The city of Dara’a, near the Jordanian border, was the epicenter of protests that triggered Syria’s civil war in 2011. Anti-government sentiment had been growing due to a recent influx of angry and desperate families dispossessed by what one expert called “the worst long-term drought and most severe set of crop failures since agricultural civilizations began in the Fertile Crescent many millennia ago.”

In early March 2011, police in the city arrested and severely beat several high school students for painting anti-government graffiti on a wall. No doubt inspired by the Arab Spring, protesters gathered at a local mosque and began to march for political rights and an end to corruption, chanting “God, Syria, Freedom.” Syrian police reportedly responded with water cannons, batons and even gunfire to disperse the marchers, killing three protesters. The government news agency claimed that “infiltrators” among the marchers had smashed cars, destroyed other property and attacked police, causing “chaos and riots.”

Matters went from bad to worse when demonstrators fought back. As one Israeli journalist reported, “In an uncharacteristic gesture intended to ease tensions the government offered to release the detained students, but seven police officers were killed, and the Baath Party Headquarters and courthouse were torched, in renewed violence.” Around the beginning of April, according to another account, gunmen set a sophisticated ambush, killing perhaps two dozen government troops headed for Dara’a.

President Assad tried to calm the situation by sending senior government officials with family roots in the city to emphasize his personal commitment to prosecute those responsible for shooting protesters. He fired the provincial governor and a general in the political security force for their role. The government also released the children whose arrest had triggered the protests in the first place.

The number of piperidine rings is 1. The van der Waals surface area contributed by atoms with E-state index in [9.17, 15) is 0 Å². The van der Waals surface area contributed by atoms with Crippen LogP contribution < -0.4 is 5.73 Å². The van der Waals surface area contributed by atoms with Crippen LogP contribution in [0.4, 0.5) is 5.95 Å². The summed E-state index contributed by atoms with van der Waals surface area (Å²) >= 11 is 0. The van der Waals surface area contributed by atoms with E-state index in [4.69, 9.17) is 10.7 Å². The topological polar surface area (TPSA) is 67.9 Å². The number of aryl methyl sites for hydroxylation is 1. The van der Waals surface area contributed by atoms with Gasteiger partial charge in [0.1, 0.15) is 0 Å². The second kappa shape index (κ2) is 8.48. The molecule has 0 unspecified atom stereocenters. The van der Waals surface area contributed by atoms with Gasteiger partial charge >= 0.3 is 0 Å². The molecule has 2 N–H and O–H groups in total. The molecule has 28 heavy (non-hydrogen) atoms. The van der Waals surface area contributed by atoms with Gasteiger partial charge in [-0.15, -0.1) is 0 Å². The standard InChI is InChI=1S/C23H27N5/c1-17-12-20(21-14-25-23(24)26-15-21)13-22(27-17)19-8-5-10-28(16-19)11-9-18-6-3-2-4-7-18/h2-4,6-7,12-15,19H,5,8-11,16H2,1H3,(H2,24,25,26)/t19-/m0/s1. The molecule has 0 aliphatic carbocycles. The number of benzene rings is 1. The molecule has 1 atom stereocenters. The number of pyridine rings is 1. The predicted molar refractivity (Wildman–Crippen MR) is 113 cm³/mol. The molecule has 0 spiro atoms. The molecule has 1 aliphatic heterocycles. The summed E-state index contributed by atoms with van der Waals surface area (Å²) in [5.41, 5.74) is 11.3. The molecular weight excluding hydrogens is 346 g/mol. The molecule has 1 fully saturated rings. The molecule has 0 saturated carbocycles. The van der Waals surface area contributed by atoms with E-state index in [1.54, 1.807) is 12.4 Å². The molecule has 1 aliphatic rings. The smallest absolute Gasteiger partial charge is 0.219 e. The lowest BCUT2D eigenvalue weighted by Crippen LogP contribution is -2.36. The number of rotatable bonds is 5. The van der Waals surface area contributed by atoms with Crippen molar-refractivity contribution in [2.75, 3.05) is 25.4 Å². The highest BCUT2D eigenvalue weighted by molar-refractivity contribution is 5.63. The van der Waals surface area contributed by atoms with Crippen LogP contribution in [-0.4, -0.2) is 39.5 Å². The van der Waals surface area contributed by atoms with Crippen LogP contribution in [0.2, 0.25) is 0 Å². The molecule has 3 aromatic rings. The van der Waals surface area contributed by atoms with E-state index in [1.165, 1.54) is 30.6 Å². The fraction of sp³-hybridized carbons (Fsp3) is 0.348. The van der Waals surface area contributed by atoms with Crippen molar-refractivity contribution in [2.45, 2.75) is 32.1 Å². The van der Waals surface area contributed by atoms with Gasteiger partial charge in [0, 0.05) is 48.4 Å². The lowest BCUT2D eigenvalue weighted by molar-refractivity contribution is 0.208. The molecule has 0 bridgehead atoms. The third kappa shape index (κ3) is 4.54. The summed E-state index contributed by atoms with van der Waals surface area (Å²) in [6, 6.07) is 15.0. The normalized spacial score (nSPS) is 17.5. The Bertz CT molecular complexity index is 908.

Assad also announced several national reforms. As summarized by the UN’s independent commission of inquiry on Syria, “These steps included the formation of a new Government, the lifting of the state of emergency, the abolition of the Supreme State Security Court, the granting of general amnesties and new regulations on the right of citizens to participate in peaceful demonstrations.”

His response failed to satisfy protesters who took to the streets and declared the city a “liberated zone.” As political scientist Charles Tripp has observed, “this was too great a challenge to the authorities, and at the end of April, a military operation was put in motion with the aim of reasserting government control, whatever the cost in human life.”

The Assad regime reacted ruthlessly, laying siege to the town with tanks and soldiers. Security forces cut water, electricity and phone lines, and posted snipers on rooftops, according to residents quoted by The New York Times. At the same time however, according to another report, unknown gunmen in Dara’a killed 19 Syrian soldiers.

Meanwhile, protests had begun spreading to other towns, fed by social media campaigns. By late April, government forces had reportedly killed several hundred protesters. Dozens of their own were killed as well.